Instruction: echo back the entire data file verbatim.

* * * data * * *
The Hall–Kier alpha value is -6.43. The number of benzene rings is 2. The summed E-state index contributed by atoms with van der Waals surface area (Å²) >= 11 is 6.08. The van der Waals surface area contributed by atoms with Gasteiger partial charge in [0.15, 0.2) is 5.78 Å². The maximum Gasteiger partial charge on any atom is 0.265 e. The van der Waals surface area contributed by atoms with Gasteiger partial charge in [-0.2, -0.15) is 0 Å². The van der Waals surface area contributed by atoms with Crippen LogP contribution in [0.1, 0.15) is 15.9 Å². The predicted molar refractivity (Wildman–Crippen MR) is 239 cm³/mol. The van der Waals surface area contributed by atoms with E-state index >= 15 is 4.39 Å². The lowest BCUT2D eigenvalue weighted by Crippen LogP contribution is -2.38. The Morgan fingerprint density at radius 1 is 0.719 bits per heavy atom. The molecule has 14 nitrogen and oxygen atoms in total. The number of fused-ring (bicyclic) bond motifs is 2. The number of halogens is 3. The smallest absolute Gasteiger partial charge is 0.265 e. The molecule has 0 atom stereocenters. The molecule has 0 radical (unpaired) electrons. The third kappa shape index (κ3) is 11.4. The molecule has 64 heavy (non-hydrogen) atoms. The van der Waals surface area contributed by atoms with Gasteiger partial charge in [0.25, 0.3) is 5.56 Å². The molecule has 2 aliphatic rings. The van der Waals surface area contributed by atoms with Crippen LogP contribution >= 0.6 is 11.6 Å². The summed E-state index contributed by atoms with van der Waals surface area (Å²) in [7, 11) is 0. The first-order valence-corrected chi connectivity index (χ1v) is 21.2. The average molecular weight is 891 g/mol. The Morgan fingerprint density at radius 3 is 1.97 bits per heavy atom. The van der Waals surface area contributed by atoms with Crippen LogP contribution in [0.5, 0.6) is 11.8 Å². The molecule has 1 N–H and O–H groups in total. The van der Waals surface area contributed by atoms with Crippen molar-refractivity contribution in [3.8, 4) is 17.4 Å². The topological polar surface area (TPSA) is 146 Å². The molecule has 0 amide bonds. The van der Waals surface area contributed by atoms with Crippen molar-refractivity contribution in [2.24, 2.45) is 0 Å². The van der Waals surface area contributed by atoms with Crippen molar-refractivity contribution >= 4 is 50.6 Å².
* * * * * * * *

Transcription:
The Hall–Kier alpha value is -6.43. The number of benzene rings is 2. The summed E-state index contributed by atoms with van der Waals surface area (Å²) >= 11 is 6.08. The van der Waals surface area contributed by atoms with Gasteiger partial charge in [0.15, 0.2) is 5.78 Å². The maximum Gasteiger partial charge on any atom is 0.265 e. The van der Waals surface area contributed by atoms with Gasteiger partial charge in [-0.2, -0.15) is 0 Å². The van der Waals surface area contributed by atoms with Crippen LogP contribution in [0.1, 0.15) is 15.9 Å². The predicted molar refractivity (Wildman–Crippen MR) is 239 cm³/mol. The van der Waals surface area contributed by atoms with E-state index >= 15 is 4.39 Å². The lowest BCUT2D eigenvalue weighted by Crippen LogP contribution is -2.38. The Morgan fingerprint density at radius 1 is 0.719 bits per heavy atom. The molecule has 14 nitrogen and oxygen atoms in total. The number of fused-ring (bicyclic) bond motifs is 2. The number of halogens is 3. The smallest absolute Gasteiger partial charge is 0.265 e. The molecule has 0 atom stereocenters. The molecule has 0 radical (unpaired) electrons. The third kappa shape index (κ3) is 11.4. The molecule has 64 heavy (non-hydrogen) atoms. The van der Waals surface area contributed by atoms with Gasteiger partial charge in [0.25, 0.3) is 5.56 Å². The molecule has 2 aliphatic rings. The van der Waals surface area contributed by atoms with Crippen LogP contribution >= 0.6 is 11.6 Å². The summed E-state index contributed by atoms with van der Waals surface area (Å²) in [7, 11) is 0. The first-order valence-corrected chi connectivity index (χ1v) is 21.2. The average molecular weight is 891 g/mol. The Morgan fingerprint density at radius 3 is 1.97 bits per heavy atom. The van der Waals surface area contributed by atoms with Crippen LogP contribution in [0.5, 0.6) is 11.8 Å². The molecule has 1 N–H and O–H groups in total. The van der Waals surface area contributed by atoms with Crippen molar-refractivity contribution in [3.8, 4) is 17.4 Å². The topological polar surface area (TPSA) is 146 Å². The molecule has 0 amide bonds. The van der Waals surface area contributed by atoms with Crippen molar-refractivity contribution in [2.24, 2.45) is 0 Å². The van der Waals surface area contributed by atoms with Crippen molar-refractivity contribution >= 4 is 50.6 Å².